Sunday, November 06, 2016

A resignation

Liz Chapman
123 Address Place
Salt Lake City, UT 11111

Sunday, November 6, 2016

National Novel Writing Month
123 The Internet Blvd.
The Internet, The World 00000

Dear Sir or Madam:

This letter is to regretfully inform you that I have chosen to tender my resignation from this year's NaNoWriMo. Please know that it is very likely that I will participate in future years, and that your organization still has my full and enthusiastic support.

I am very grateful for the inspiration and guidance you have given me in past years. I first participated in NaNoWriMo in 2012, with a manuscript I did not complete that year, but which has since been finished, and which never would have existed without your group. I have completed a novel every November since then, and now have three full novel manuscripts. Through my participation in NaNoWriMo, I have learned discipline, how to overcome writer's block, the value of writing continually in order to improve, and have gained enormous confidence in my ability to create work. I am eternally grateful to your organization for all of the things you have given me.

In order that you may have a deeper understanding of my resignation, allow me to present my reasons:

I am currently pursuing my MFA in Creative Writing from an online university program. This semester, I am taking a class in ekphrastic poetry and a playwrighting class. Both of these courses demand that I complete weekly writing assignments, and in a few weeks, I will begin work on a full-length play manuscript. To add a 50,000-word novel to my to-do list gives me a sense of diluting my forces me to focus on breadth instead of depth. I am not able to give any of my writing projects my full attention, especially with other demands like working as an actress and keeping a day job. Normally, I would reject "I'm spread too thin" as an excuse. I feel you must make writing a priority in order to be good at it. But with my MFA program, it's ALREADY a priority. It doesn't make sense to add a secondary writing priority. Doing so makes me less able to do meaningful work in either place.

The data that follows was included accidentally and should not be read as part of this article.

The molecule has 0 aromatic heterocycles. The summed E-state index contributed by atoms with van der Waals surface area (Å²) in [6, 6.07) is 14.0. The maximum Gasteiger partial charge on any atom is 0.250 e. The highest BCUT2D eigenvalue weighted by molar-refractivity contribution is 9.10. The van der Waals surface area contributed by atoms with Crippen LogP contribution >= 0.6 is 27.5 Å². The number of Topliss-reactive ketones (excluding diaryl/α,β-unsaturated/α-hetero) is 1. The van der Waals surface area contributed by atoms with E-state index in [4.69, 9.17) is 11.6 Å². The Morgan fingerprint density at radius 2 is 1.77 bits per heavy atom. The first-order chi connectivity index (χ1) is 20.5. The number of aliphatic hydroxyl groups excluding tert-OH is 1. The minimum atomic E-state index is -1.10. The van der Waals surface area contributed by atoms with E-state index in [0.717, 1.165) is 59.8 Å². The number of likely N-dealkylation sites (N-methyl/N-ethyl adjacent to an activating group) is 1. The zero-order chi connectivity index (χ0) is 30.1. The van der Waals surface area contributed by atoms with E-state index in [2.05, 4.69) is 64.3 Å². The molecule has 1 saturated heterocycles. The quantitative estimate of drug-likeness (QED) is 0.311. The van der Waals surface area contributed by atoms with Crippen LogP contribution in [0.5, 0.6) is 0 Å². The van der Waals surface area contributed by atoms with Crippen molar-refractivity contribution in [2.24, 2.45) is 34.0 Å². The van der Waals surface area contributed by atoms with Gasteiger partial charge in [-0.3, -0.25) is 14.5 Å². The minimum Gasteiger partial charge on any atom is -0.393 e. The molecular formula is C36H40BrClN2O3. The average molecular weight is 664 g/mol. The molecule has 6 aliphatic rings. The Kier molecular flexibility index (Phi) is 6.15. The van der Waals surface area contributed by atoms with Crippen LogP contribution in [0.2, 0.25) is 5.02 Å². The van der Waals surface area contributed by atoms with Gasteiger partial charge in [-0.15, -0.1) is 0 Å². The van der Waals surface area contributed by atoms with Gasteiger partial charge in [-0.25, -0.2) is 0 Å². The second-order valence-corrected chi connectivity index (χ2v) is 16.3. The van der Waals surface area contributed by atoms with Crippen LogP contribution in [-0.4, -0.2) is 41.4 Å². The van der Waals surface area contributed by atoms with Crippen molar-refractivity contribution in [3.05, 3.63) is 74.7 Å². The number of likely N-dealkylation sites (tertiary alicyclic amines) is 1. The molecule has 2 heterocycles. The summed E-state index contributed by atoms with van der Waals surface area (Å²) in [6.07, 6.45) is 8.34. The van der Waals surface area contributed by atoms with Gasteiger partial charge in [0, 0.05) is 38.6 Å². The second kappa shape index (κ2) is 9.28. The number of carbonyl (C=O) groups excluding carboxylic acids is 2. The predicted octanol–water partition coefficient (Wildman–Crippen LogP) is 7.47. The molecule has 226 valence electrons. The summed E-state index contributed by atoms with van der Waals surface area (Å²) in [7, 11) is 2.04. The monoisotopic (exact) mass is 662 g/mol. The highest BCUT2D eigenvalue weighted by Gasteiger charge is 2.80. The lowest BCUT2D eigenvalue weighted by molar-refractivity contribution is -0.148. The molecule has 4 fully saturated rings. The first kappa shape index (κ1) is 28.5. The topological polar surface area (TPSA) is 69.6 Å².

This MFA program forces me to write regularly, which is one of the great strengths of NaNoWriMo. If that need is being met through homework assignments, I don't have as strong of a need to participate in writing a novel during November.

For me, NaNoWriMo is also a yearly reminder of the value of just creating, and that I am capable of writing, despite frustration or fatigue. But after 3 years, it's a lesson I feel I carry with me more permanently. I have less of a need for that reminder this year, though I'm sure the time will come when I need it again.

I have been worried that my resignation will be a disappointment to friends who have watched me on my yearly NaNoWriMo journey. I even set up a support group on Facebook for those who are participating this year. I regret stepping away from my novel, and worry about what it will mean for those friends who I began with. But ultimately, I knew this resignation was the best choice for me. I will still be available to offer moral support to my fellow WriMos, and I look forward to finishing my novel in the future. This resignation was not a decision made out of fatigue or frustration with my story or a lack of confidence. It was a thoughtful decision based on what my long-term and short-term goals are, and whether or not NaNoWriMo this year was helping me meet those goals.

Thank you for everything you do. You have inspired and continue to inspire generations of writers. I look forward to working with you again in the future.


Liz Chapman


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